My criticism is certainly not of Aristotle, nor even (apart from his second-hand criticism of Bacon) of an aged Pope Benedict who has probably never even heard of Shannon. It is of academic philosophers and social scientists, teachers of politicians and governors, who have failed to grasp the educational, philosophical and methodological import of Shannon’s practical logic and communication theory, despite their attention being drawn to it in Warren Weaver’s introduction and despite the obvious significance of the marvels of information technology. (In the Wikipedia entry for "Shannon-Weaver Model", at ref 3 click "The Mathematical Theory of Communication"; see also the Amazon reviews of this book). You say it yourself: “Even now, [temporal logic] is not a well represented position in the literature of either the analytic or continental traditions”; in fact Hume’s Fork/Law, Russell’s Paradox, Gödel’s Theorem and Turing’s Halting Problem are still seen as limiting rationality rather than as challenges - despite Shannon’s complementary logics and consideration of temporal order enabling us to overcome them [in ways foreshadowed by Chesterton and reminiscent of Catholic pastoral practice]. Too much to explain right now, but do look up and think about the problems before asking me how.

As to what all this has to do with practical Distributism, the basic understandings of logic, morality, personality, communication and the reality that a disastrous form of political economics is being perpetuated by our accepting and recycling misleading information, have everything to do with it.


Jesse Saturday, March 8, 2008 at 4:10:00 PM CST  


A rich and interesting reply. There is much I want to say.

“The more I know of Aristotle the more I admire him [or his school?], but the fact remains that, as a result of the development of instruments (including mathematical techniques) to aid and correct the evidence of our senses, we can now explain what he could only see happening.”

I must, of course, agree. But I’m not sure if it is fair to extend this to say that Aristotle did not address how to deal with and correct for misinterpretations and miscalculations. I think he has a very cogent philosophy of science, including a clear method for identifying and correcting errors. I think an excellent example of this in history is the case of Galileo. Though a founder of the New Science and a contemporary of Bacon, Galileo was nevertheless a staunch Aristotelian in his method. Now Aristotle made a big mistake in his analysis of physical mechanics: he thought that heavier object fall faster then lighter ones. But he correctly identified that if a slow moving object was attached to a faster one, the former would drag the latter down to a slower speed – although we didn’t get a precise mathematical description until Leibniz/Newton. Galileo submitted the following argument to prove that Aristotle was wrong: Suppose you have a heavy object and a light object and you attach the two together. By the first Aristotelian claim, the single object that results from the attachment would be heavier than either of the component and thus fall faster; but by the second claim, the light object should slow down the heavier one if attached and thus the combined object should be slower. A straightforward contradiction and a classic Aristotelian argument.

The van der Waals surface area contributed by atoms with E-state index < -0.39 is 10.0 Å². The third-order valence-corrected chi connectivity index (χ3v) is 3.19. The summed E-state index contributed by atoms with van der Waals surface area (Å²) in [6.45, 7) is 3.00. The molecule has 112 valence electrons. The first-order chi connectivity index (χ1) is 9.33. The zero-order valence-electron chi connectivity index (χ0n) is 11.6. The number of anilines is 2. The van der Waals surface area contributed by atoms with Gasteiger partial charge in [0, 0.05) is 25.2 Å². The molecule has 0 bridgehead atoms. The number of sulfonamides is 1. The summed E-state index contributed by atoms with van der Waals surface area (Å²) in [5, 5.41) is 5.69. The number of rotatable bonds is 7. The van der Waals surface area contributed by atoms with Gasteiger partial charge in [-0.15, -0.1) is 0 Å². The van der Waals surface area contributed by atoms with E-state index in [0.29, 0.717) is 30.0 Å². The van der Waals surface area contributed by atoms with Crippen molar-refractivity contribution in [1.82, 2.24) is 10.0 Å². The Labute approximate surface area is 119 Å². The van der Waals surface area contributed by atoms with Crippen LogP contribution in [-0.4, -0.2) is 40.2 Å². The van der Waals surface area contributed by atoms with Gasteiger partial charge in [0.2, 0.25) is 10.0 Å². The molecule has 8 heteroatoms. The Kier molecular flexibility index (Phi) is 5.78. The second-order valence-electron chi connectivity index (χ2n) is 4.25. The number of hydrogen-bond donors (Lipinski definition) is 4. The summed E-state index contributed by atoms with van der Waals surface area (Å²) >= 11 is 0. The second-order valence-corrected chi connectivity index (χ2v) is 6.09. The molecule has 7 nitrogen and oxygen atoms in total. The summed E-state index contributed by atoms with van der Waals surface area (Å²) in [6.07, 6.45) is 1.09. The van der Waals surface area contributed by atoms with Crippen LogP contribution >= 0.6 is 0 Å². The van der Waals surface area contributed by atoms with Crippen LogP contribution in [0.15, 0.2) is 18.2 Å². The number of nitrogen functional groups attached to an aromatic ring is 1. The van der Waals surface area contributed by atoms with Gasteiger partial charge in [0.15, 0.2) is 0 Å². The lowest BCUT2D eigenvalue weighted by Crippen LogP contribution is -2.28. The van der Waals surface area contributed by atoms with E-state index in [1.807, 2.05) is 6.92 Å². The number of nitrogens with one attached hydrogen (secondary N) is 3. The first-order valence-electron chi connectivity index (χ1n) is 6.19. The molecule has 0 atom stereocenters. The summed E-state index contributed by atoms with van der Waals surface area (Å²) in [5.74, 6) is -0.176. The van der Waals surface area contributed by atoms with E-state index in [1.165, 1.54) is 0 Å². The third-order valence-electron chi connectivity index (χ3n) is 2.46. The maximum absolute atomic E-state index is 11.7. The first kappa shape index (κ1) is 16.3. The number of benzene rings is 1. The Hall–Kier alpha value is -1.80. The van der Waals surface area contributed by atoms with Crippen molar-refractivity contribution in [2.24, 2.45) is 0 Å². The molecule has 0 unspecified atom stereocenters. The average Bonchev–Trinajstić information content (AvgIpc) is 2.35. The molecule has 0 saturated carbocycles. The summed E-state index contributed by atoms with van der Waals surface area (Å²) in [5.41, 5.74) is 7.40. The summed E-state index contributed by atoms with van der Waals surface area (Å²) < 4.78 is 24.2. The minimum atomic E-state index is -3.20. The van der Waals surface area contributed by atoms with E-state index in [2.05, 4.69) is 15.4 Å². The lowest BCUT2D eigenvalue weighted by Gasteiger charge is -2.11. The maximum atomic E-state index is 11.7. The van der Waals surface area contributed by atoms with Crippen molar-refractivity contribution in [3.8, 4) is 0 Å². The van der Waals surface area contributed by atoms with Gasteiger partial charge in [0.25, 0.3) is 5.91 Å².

Now Aristotle was a very firm empiricist. He says that once you identify such a contradiction you know that at least one the premises is false; go make empirical observations to see which one. And that’s just what Galileo did. And of course he found, though careful study of balls rolling on inclined planes, that object fall at the same accelerated rate regardless of weight – and calculated just what that acceleration was.

New as a matter of psychology, the so called inductive method of Bacon/Newton just isn’t true, and virtually any scientist or philosopher of science will tell you this. The position that we “start with the fact”, free from hypothesis or preconceived judgments, analyze them carefully, and then draw straight inductive conclusion is called naïve empiricism. Newton’s famous quote, “Hypothesis non fingo”, just isn’t how science is done – it isn’t even how he did science as we can tell from his notebooks. You start first with a creative hypothesis before ever going to the “facts”. The reason you go to the facts is to examine the hypothesis in terms of the necessary and sufficient conditions logically required for its truth. If the hypothesis is falsified by the facts, you take what you’re learned, and “hypothesis a higher hypothesis”. If you’re familiar with Plato at all, this should sound familiar: it’s the Socratic Method. Aristotle takes it for granted in his philosophy of science.

That’s a very specific example of how Aristotelian science goes about identifying and correcting mistakes in his philosophy of science.

On to processes. No one would deny that modern science has furnished us with more knowledge about mechanical (which is to say, Efficient) causation then Aristotle could have imagined. But I put it to you that modern science could stand to learn a lot from Aristotelian Physics, particularly in the arena of Material, Formal and Final causation. For instance, it quite common to confuse substance with material and assume that form is a temporary geometrical arrangement of the material. This tends to lead to reductive materialism – which, I submit, is quite false. Aristotle’s analysis in terms of categories of being, and hierarchical substances clarifies the meaning of “Emergence”.